I hope some of you were able to join us Friday morning as we welcomed leaders of the Ho-Chunk Nation to campus for the raising of the Ho-Chunk Nation flag atop Bascom Hall — the first time the university has flown another nation’s flag over Bascom Hall.
Flag raisings are part of contemporary Ho-Chunk culture, with the Ho-Chunk Nation hosting annual flag raisings in their communities during Memorial Day and Veteran’s Day and also participating in flag raisings with public schools serving Ho-Chunk youth or with city governments in locations significant to the Ho-Chunk.
This was more than a symbolic gesture. It’s part of an ongoing commitment to educate the campus community about First Nations’ history, sovereignty and culture, and to recognize the land as the ancestral home of the Ho-Chunk. It affirms the special relationship between UW–Madison and the Ho-Chunk Nation that grows from the location of the campus on the ancestral Ho-Chunk land known as DeJope. And it shows how much we value this nation-to-nation relationship, and how dedicated we are to affirming it, improving it, and communicating its importance to the community.
What we now call Bascom Hill was sacred to the Ho-Chunk people for thousands of years before Europeans arrived here. The hill was the site of several mounds, including a water spirit effigy mound that was destroyed when Bascom Hall was built on the sunrise, or eastern side, of the glacial drumlin that makes up Bascom and Observatory hills. There were at least three water spirit effigy mounds on campus property near Lake Mendota, and of the three, one remains on the sunset or western end of Observatory Hill and is now part of the national register of historic places. The Ho-Chunk serve as caretakers of the mounds that remain.
For many years, UW–Madison was not mindful of this history, and we paid little attention to our relationship with the descendants of those who were here long before us. But we are working to change that.
A little over two years ago, we gathered on Bascom Hill to dedicate the Our Shared Future heritage marker. The marker recognizes this land as the ancestral home of the Ho-Chunk people, acknowledges their forced removal, and honors their history of resistance and resilience.
At that time, I acknowledged that no plaque or monument could adequately convey a complicated and difficult history. But it could prompt a conversation. We have continued that conversation in many ways since then:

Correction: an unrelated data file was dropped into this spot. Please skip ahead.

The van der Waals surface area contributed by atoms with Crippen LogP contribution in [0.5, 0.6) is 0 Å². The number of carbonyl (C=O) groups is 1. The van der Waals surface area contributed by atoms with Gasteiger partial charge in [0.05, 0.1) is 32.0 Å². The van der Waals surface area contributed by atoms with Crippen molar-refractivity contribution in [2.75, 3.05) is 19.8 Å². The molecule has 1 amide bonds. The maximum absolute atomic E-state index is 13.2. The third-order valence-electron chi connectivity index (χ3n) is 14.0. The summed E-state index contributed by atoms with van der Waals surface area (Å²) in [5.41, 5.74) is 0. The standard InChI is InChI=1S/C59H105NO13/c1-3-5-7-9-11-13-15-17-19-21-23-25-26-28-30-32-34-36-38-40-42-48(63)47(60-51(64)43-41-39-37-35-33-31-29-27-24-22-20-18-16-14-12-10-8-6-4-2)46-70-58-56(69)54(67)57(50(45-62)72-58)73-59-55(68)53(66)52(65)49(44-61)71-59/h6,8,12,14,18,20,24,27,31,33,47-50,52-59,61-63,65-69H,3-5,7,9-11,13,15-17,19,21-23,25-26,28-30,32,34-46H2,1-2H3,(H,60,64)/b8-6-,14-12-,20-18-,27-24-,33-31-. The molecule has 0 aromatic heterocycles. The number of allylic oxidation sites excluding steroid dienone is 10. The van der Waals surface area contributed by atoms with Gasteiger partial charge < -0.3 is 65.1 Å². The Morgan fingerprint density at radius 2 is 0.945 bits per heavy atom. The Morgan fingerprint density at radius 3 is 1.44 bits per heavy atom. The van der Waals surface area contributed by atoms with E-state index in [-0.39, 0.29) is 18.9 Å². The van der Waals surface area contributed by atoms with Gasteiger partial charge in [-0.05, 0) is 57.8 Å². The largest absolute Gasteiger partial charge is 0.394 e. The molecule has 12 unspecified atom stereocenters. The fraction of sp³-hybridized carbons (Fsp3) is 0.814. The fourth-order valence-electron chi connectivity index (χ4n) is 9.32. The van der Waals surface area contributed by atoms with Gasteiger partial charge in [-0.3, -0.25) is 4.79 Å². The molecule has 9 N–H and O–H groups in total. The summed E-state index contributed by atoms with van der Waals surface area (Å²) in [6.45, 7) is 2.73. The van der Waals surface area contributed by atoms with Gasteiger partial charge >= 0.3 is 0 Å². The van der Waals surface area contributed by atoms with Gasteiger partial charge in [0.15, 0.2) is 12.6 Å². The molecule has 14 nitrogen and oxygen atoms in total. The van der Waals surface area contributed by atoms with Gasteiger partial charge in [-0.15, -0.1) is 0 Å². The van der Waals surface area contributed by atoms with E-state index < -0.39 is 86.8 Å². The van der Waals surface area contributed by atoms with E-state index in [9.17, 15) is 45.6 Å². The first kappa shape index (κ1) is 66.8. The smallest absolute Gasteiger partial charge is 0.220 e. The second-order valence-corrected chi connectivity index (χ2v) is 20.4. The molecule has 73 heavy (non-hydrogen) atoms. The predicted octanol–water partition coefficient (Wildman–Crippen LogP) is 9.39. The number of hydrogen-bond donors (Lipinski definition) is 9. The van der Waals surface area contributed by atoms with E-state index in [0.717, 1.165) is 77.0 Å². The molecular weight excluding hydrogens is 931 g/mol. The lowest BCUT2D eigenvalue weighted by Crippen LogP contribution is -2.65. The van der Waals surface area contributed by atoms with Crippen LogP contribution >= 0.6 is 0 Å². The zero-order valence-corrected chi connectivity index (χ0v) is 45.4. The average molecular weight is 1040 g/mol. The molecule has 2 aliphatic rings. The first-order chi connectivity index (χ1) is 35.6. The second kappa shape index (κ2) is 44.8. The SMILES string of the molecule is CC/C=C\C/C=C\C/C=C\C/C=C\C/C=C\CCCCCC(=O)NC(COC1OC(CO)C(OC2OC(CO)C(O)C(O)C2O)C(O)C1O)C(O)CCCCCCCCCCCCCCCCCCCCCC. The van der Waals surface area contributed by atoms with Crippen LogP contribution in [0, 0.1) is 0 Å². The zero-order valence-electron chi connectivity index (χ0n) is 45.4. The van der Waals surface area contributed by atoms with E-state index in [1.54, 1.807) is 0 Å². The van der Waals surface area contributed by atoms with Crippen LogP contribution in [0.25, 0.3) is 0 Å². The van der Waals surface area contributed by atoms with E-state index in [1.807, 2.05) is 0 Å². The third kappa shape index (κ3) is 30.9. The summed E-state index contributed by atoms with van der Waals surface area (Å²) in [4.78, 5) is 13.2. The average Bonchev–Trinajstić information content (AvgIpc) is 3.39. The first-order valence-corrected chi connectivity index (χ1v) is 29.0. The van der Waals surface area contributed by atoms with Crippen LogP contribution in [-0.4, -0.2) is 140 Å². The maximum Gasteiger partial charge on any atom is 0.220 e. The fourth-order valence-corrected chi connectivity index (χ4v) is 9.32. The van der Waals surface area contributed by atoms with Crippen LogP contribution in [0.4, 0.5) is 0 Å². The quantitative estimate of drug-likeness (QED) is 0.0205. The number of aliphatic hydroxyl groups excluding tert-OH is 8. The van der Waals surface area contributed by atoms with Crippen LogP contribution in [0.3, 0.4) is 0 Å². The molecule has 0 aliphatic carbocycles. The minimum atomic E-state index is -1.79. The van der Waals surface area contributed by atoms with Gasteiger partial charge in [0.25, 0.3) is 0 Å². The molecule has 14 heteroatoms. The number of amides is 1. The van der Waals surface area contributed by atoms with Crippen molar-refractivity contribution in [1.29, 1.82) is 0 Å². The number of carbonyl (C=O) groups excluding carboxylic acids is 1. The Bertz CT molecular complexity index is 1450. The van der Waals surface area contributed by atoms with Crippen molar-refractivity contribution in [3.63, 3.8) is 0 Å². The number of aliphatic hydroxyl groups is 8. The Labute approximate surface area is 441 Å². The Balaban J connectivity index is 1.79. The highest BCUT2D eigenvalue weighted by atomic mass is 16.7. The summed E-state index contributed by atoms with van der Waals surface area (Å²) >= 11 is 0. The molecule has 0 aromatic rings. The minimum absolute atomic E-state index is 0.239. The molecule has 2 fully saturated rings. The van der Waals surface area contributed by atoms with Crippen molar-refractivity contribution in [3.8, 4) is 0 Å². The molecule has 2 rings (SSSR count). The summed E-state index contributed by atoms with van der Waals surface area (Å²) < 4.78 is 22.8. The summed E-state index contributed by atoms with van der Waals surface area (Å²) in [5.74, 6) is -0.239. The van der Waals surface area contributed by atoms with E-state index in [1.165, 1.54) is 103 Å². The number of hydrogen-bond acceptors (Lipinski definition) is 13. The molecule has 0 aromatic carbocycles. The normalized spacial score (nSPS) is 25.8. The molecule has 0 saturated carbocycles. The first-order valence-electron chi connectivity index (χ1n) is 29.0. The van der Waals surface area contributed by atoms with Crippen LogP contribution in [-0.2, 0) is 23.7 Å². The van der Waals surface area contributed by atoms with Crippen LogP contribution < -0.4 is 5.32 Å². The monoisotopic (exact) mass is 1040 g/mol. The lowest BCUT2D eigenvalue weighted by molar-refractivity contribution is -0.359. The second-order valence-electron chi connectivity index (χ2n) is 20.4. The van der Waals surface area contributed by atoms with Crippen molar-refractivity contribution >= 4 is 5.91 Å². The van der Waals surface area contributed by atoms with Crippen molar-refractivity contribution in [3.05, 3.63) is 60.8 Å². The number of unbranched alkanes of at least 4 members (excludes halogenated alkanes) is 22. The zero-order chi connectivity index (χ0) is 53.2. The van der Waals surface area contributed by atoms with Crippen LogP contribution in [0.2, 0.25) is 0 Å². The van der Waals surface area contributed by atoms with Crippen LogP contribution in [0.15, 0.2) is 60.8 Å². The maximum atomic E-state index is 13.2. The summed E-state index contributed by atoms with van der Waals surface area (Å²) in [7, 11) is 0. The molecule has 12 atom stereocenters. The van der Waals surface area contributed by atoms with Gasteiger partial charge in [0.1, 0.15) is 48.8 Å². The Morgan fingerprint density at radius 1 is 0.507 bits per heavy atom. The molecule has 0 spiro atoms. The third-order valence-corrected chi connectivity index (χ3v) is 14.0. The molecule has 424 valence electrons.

• We hired our first Director of Tribal Relations, Aaron Bird Bear, to work full-time on strengthening our relationships with the First Nations of Wisconsin.
• We are hosting events to inform and educate our campus and community about our relationship with Native Nations. Most recently, we had a Treaty Day panel discussion with top legal experts from the Ho-Chunk Nation.
• UW Law School is raising the profile of its Indian Law program and will install a display of the flags of Wisconsin’s Native Nations later this academic year.
• Through Bucky’s Tuition Promise, we assure any low-income Native American student from within Wisconsin that they can attend UW-Madison and pay no tuition or fees.
• We’ve graduated more Native American attorneys than any other law school in the country, and our Great Lakes Indigenous Law Center serves as a resource for Native Nations and their citizens.
• And we continue to expand the ways in which we incorporate teaching and learning about Native Nations into our curriculum.
I am proud of the progress we have made, and I also know that there is much more work to do.
The Ho-Chunk Nation flag, the flag of Wisconsin, and the flag of the United States rose together and flew together today – moving in unison with the wind – as a symbol of our determination to work together in a spirit of collaboration and innovation in this special place that has served as an extraordinary meeting place for many, many years.